Nutrition is my downfall. I have really worked on it the last few swims. Usually, I start refusing feeds, as I do with all endurance activities, around 8-9 hours. This time I made it to around 13 hours before I started to refuse and being force fed. That’s when I started getting a little regurgitation and switched over to mandaring oranges that my ultra-running friend has me hooked on. After the orange feed, I discovered carbo pro was dearly missed. Jeff stopped me a few minutes early to feed my carbo pro as my stroke rate dropped for the first time. I also got a treat halfway thru to the next feed which was a twinkie. When I stop feeding, I get cranky. Generally, I am very mild mannered, but when you throw in lack of sleep, fatigue, low blood sugar, and PMS (always seems to visit for my long swims), I start getting a little feisty. Usually, that is about two hours after I start refusing feeds. I didn’t really get cranky until around 15 hours on this swim. It was uncharted territory so we were curious as to where it would
appear. It never really came out on my Tahoe swim last year, but I think we have been able to successfully navigate the nutrition on a 12-hour event. I must have protein. We used PBJ sandwiches in Lake Tahoe. Soggy bread when you start refusing feeds is bad. This time I went with protein balls. Didn’t think I would have an opportunity to make my own, so I bought premade. 15 grams of protein every two hours was the plan. The first ones I picked up were high fiber, you don’t want fiber on a swim. The protein balls were very easy, not enjoyable, but did the trick. I will say my crew really had fun with the protein balls. We did have to keep it PG, so that my observer would continue to have a gig and this was going to be published. Going out too fast and my nutrition are my only issues. I think I am going to break down and get a nutritionist for future events.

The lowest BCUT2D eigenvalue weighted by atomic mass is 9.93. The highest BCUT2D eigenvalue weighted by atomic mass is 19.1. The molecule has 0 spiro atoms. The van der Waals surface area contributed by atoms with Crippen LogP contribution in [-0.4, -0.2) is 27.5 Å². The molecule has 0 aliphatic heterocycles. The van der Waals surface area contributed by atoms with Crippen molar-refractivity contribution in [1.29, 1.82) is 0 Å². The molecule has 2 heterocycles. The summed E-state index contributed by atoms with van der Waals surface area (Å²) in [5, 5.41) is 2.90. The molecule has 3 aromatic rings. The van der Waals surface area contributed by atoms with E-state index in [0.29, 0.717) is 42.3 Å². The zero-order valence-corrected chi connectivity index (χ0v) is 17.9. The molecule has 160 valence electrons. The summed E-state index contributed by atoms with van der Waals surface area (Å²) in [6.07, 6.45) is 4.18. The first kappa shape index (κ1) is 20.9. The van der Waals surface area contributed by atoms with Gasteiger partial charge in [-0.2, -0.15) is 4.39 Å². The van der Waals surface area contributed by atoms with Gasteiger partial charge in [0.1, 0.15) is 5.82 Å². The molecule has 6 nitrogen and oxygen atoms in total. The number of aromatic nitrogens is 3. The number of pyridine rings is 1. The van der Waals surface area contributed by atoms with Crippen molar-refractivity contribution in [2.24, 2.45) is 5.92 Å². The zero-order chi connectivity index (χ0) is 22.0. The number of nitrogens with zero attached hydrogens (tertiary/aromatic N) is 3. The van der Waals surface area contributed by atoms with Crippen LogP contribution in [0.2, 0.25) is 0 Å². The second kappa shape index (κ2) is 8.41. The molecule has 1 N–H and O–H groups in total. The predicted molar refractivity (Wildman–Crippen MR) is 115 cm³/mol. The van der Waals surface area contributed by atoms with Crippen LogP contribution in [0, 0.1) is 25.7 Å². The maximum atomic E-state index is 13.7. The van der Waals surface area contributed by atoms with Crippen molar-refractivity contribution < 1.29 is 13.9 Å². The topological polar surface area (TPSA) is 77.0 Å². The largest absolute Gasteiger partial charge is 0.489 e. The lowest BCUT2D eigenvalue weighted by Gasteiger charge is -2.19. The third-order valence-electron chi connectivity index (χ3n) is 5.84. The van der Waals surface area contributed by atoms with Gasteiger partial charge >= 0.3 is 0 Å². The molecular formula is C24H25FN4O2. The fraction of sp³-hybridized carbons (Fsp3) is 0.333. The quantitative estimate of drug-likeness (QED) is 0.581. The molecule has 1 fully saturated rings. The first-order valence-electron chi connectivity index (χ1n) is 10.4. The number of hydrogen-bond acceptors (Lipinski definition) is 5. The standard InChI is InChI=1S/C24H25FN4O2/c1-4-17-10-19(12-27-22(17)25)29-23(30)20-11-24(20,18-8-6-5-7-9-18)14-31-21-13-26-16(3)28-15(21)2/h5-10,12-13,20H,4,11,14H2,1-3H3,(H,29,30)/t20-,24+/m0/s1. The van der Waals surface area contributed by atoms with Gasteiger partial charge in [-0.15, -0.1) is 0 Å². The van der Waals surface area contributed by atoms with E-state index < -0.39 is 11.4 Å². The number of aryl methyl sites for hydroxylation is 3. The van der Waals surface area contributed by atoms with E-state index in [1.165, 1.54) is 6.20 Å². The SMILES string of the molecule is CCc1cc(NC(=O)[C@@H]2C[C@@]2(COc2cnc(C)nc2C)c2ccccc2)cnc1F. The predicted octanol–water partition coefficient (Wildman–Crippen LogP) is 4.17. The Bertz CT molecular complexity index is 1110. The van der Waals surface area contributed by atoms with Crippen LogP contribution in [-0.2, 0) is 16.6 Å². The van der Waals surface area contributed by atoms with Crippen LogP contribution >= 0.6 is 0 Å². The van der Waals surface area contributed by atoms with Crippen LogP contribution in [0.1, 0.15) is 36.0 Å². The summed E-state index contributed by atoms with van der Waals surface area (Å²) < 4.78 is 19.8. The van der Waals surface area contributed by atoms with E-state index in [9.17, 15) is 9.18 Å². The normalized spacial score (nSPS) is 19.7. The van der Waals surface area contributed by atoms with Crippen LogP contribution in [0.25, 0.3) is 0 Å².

I can hands down say this was my favorite swim. I am very much an extrovert and I gain energy from people. Our hosts Bob and Deb were also extroverts, my friend Sam, and of course Janine my observer are also extroverts. After spending so much time alone the last 18 months, it was as if life had been breathed back into me. These guys were so energizing. If I even started to think about stopping, I just remembered they were voluntarily out there for me. This trip really became more about the people than the swim. The people just happened to energize me to swim the best I ever have. Bob, Deb, Janine and Samantha, thank you for everything you did in helping with my Lake George Adventure.
Click to enlarge.